Wednesday, June 8, 2011
Unlike the last few tropically-themed pictures I’ve posted, this one is actually *not* from my recent Hawaii trip. Instead, this one is from Jamaica. Specifically, Negril. Even more specifically, this was taken from the restaurant at the Rockhouse hotel just outside of Negril. That, my friends (and non-friend readers), is an amazing place. There is a famous 7-mile long white sand beach in the town of Negril itself, but the Rockhouse (and a few other hotels) are a little ways outside of town, on what is known as “the cliffs”. So, there’s no beach per-se there, instead it’s a rocky shoreline, where all of the rooms are about 10-ish feet above the water, and there’s all sorts of little ladders and stuff that you can use to get in to the water. But, there’s some pretty great snorkeling and such literally feet from the door of your room. Like I said, not a bad spot.
Notes: Canon EOS Rebel T1i, Tamron 17-50mm f/2.8 lens. 1/250s, f/7.1, ISO 200. Focal length: 50mm.
Wednesday, October 6, 2010
So there’s been a decent-sized increase in interest in the pictures I took in Jamaica recently. (The increase in interest is recent, the pictures from Jamaica are.. well, they’re also recent. But.. less recent. I was talking about the interest.) Not among, you know, “real people” per se, but among people that I work with. And my mother in law. On the one hand, it’s a little bit frustrating, because most of the pictures I take are NOT from Jamaica, and nobody cares as much about those. But, on the other hand, it’s making me realize that I should really sit down and go through those pictures. So far, I’ve only grabbed one here or there, but I haven’t yet dug through the whole pile to grab anything that’s interesting. Don’t get your hopes up or anything, I feel like I’ve already posted the best ones, so what’s left will just fill out the middle of the pack a bit. But, they’re still worth posting here.
In the meantime, here’s another one I happened to have lying around. It’s another shot of the hibiscus flowers that were so prevalent around the area(s) of Negril where we stayed. Hibiscus flowers are weird. They’re pretty, and have a lot of character, but they’re kind of hard to take interesting pictures of. That middle part can be really… droopy.. And it’s pretty long too, which can make it hard to get both the tip and the body both in focus, if that’s your thing. (And yes, I’m really going out of my way here to keep it clean. ) But the color is really fantastic, and there’s a lot of nice detail in there, so if you get one to turn out, it can be pretty cool.
Speaking of interest, by the way, I should mention that I can make prints of just about any of the pictures you see me post. And they’re cheap, since I get them printed at Costco. A 12×18 print is only 3 bucks, and a 20×30 is only about 10. Recently, I got one of my pictures printed on canvas, at 20×30, and it looked FANTASTIC. It was mounted on a wooden frame, so it was ready to hang. That came out to about 100 dollars, shipped. So, a few folks that I know are asking for prints here or there. If you want to get in on that action, definitely let me know.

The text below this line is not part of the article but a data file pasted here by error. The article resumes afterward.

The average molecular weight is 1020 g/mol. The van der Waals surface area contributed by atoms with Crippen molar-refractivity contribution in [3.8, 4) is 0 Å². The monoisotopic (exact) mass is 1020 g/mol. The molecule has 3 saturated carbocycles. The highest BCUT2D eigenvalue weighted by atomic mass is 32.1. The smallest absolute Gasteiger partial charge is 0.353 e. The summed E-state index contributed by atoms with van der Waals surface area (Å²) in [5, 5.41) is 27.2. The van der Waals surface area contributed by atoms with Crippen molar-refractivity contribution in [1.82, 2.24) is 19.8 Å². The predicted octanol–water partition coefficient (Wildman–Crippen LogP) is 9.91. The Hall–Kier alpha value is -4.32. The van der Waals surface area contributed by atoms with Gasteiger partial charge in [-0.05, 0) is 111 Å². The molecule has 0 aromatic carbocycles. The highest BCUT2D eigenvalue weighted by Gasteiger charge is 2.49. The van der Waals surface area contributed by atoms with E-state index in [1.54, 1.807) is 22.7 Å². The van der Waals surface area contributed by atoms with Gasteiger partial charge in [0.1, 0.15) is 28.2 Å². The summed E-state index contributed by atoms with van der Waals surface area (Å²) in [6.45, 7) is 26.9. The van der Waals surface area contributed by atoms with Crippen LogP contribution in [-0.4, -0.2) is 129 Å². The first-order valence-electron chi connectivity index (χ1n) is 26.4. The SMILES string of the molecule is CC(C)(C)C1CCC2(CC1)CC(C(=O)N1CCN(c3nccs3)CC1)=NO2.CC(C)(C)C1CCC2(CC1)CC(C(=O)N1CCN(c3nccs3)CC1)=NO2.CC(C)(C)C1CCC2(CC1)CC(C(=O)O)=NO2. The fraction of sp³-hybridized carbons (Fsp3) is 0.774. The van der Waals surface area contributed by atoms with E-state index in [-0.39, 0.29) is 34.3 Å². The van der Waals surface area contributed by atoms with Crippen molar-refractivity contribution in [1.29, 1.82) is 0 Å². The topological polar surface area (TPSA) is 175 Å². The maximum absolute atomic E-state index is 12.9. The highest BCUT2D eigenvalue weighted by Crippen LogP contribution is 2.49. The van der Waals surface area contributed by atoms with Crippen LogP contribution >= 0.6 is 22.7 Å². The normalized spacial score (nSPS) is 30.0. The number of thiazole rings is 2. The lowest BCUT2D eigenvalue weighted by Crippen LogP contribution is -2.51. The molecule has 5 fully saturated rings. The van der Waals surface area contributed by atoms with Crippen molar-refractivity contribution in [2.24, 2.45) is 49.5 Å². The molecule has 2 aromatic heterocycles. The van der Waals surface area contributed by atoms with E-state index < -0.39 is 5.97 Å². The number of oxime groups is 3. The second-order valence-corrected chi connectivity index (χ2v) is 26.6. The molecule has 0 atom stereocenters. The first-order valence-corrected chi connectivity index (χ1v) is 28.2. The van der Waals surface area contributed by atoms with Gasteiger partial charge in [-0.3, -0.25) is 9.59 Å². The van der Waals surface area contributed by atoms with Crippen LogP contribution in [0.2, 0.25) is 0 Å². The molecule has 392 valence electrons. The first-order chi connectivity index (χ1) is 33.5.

Notes: Canon EOS Rebel T1i, Tamron 17-50mm lens, and I think I used a little screw-on “macro lens” attachment for this guy. 1/250s, f/5.6, ISO 800. Focal length: 33mm.
Friday, September 3, 2010
Apparently I’ve adopted a 3-days-a-week routine for posting to this blog. That wasn’t really the intention, I swear. It just sort of ended up that way for the past couple weeks. As a result, I set a new record in August for the fewest posts in a month (13 – that’s not counting May, 2009, which was the month I started, because I started it in the middle of the month). A dubious achievement, for sure. Especially since it was a 31 day month. Sigh. Maybe this month I’ll do better.
Today’s picture takes us back to Jamaica, which is where I went for my big happy vacation earlier this year. This picture is actually pretty similar to one I already posted awhile ago. But it’s different enough that I have no qualms about posting it. (I’m still pretending that there’s actually some kind of rule that says I can’t post the same picture twice.) This was taken at the Negril Craft Market, which is on the 7-mile beach in Negril, at the very western point of the island. The beach and the water are stunningly gorgeous, but it’s not the place to go if you’re looking for solitude and relaxation. It’s a very developed beach, meaning there are hotels along the entire stretch, and tons of people walking around. I’m not trying to say that’s a bad thing, but if you’re looking for a place where you have the whole beach to yourself, this ain’t it. When we were there, we split our time, half of it staying right on the beach, and the other half staying up on “the cliffs”, which is a stretch of rocky shoreline further along the highway. All of the hotels there still have access to the water and such, but the shoreline is all rocky cliffs (thus, the name) that are generally 10-20 feet high. So the hotels usually have some stairs built into the rocks, or little ladders to let you in the water. Those are actually fantastic choices if you’re looking for solitude. As an added bonus, you can find really great snorkeling and diving right outside of your hotel room. If you don’t actually require a sandy entrance to the water, I think I prefer it. Good times.